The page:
Getting legal assistance for victims of domestic violence |

Getting legal assistance for victims of domestic violence

Rhonda Costa-Landers
Appeal Staff Writer
Valerie Cooney, the directing attorney for Volunteer Attorneys for Rural Nevadans, says the organization will serve more than 1,000 clients this year.

For most women, the only way out of domestic abuse is to leave the abusive partner. Sometimes, it takes a trip to the hospital for motivation.

Simone Molloy was one of those women.

Molloy, 43, was married 16 years to a man who, she said, psychologically abused her throughout their marriage.

“A lot of people think abuse is physical only,” Molloy said. “My husband was one of them.

“He told me, ‘I never laid a hand on you.’ Then you go through years thinking you’re nuts, crazy – and your partner feeds on it.”

Psychologically beaten down, Molloy attempted suicide, and failed. But it was the turning point. There are things that deter a woman from leaving, like the partner promising to change and never abuse again, children, lack of money, and nowhere else to go.

Molloy is recently divorced but without her daughter, who is 15 years old. It pains Molloy to know her daughter does not want contact with her.

“She wants an apology from me,” Molloy said. “Because I left my husband, her father.”


The legal process was a long one for Molloy, who was referred by Advocates to End Domestic Violence to Volunteer Attorneys for Rural Nevadans. VARN offers free legal assistance in 12 rural counties in Nevada through the Domestic Violence Victim’s Assistance Project.

Handling Molloy’s case was Valerie J. Cooney, Esq., project counsel. Cooney is one of two attorneys handling domestic violence divorce cases. The other attorney is Suzanne Garcia.

Funds to pay for the attorneys come through local, state and federal grants, and fundraisers. The program was begun by Soroptimist International of Carson City and taken over by VARN in 2002.

“This year, we will have more than 1,000 requests for services,” Cooney said. “We are here because cases deal with contested custody of children. Of those, 75 percent deal with domestic violence.

“(Abusers) can pull such a snow job in court, they come across as the smoothest guys you’ve ever seen, except at home. They control the money. The women aren’t allowed to work, contact with family and friends is limited or cut off. Most of my clients couldn’t afford a lawyer if their life depended on it.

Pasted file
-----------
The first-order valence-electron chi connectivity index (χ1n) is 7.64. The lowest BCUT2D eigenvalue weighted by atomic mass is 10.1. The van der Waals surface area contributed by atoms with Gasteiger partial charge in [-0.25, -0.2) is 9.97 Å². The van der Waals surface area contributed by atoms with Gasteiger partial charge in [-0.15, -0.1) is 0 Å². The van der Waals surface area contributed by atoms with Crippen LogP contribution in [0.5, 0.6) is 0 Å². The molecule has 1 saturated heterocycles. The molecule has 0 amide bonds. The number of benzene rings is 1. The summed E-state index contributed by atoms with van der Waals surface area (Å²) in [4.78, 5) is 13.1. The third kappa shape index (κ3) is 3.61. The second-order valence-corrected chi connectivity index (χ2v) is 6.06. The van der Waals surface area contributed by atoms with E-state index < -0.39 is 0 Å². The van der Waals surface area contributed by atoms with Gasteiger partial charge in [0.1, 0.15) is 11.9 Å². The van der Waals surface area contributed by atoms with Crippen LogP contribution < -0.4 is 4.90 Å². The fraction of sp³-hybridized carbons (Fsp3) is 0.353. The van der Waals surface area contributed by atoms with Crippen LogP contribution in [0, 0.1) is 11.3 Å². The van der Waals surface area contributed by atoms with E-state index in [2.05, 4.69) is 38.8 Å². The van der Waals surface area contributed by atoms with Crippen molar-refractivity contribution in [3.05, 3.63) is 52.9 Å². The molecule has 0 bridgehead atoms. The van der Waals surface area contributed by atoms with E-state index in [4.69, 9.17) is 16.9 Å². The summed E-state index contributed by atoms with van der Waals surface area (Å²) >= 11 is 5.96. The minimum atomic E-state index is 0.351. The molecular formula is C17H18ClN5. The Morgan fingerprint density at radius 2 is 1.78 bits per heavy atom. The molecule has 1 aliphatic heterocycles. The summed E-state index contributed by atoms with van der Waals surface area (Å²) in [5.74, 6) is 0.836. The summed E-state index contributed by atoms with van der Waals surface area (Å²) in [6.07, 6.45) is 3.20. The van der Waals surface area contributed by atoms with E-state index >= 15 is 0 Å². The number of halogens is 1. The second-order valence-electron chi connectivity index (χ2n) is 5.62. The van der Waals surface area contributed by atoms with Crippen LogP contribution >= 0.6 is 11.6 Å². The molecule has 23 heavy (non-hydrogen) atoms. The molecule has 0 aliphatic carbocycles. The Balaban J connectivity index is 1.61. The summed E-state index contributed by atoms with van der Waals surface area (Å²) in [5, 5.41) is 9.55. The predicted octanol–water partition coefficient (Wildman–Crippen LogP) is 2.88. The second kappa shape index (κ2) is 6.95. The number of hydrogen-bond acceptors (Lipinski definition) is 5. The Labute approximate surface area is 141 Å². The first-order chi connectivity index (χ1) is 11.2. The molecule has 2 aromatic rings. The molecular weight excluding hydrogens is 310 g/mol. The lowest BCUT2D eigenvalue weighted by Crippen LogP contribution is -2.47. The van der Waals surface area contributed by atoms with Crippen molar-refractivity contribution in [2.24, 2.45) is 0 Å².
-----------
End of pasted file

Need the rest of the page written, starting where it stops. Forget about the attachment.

“Abuse is an enormous crisis. It’s not a pleasant problem.”

Cooney said Molloy is an exception to many domestic violence cases because she followed through with legal proceedings.

“I have more respect for these women (who leave a domestic situation),” Cooney said. “And they can do so many things with so little.”


While living at the shelter of Advocates to End Domestic Violence, Molloy attended counseling sessions. It helped her to talk with others in similar situations. They became each other’s support system.

“It’s nice to know you’re not alone,” Molloy said.

Molloy has since found a full-time job and is living on her own.

“It is a confidence builder,” Molloy said.

Cooley advises those contemplating leaving a domestic situation, to work out a safety plan to get away. Stash away money, clothing, have a place to go.

“And a restraining order may only escalate the situation, because you’re taking away control,” Cooney said. “We can get them into counseling and safe housing.

“To better serve these individuals, we need to coordinate community response – a team of professionals to help.”

Cooley said laws are fairly adequate to prosecute the abuser, but said more judges need training in understanding domestic violence.


“I was isolated from my family and friends,” Molloy said. “My husband was calling my parents in England behind my back and telling them I hated them.

“He would undermine everything I tried to do. I lost hope of doing anything for myself. He told me I was a useless waste of space.

“When I came to Valerie, she validated everything I was feeling. You need to surround yourself with people you can relate to, go to counseling, and don’t be embarrassed about telling others your problem. People are understanding.

“All situations are different,” Cooley said. “The survivor knows what the abuser is capable of, and we act on that.”


Molloy, to a point, feels safe today. She has been on her own since December and is feeling like her own person again. She awaits the day she can renew a relationship with her daughter.

“It will be nice,” she said. “I do hope it’s soon.”

• Contact Rhonda Costa-Landers at or 881-1223.

WHO: Volunteer Attorneys for Rural Nevadans

WHAT: Domestic Violence Victim’s Assistance Project

WHERE: 904 N. Nevada St., Suite B


CALL: 883-8278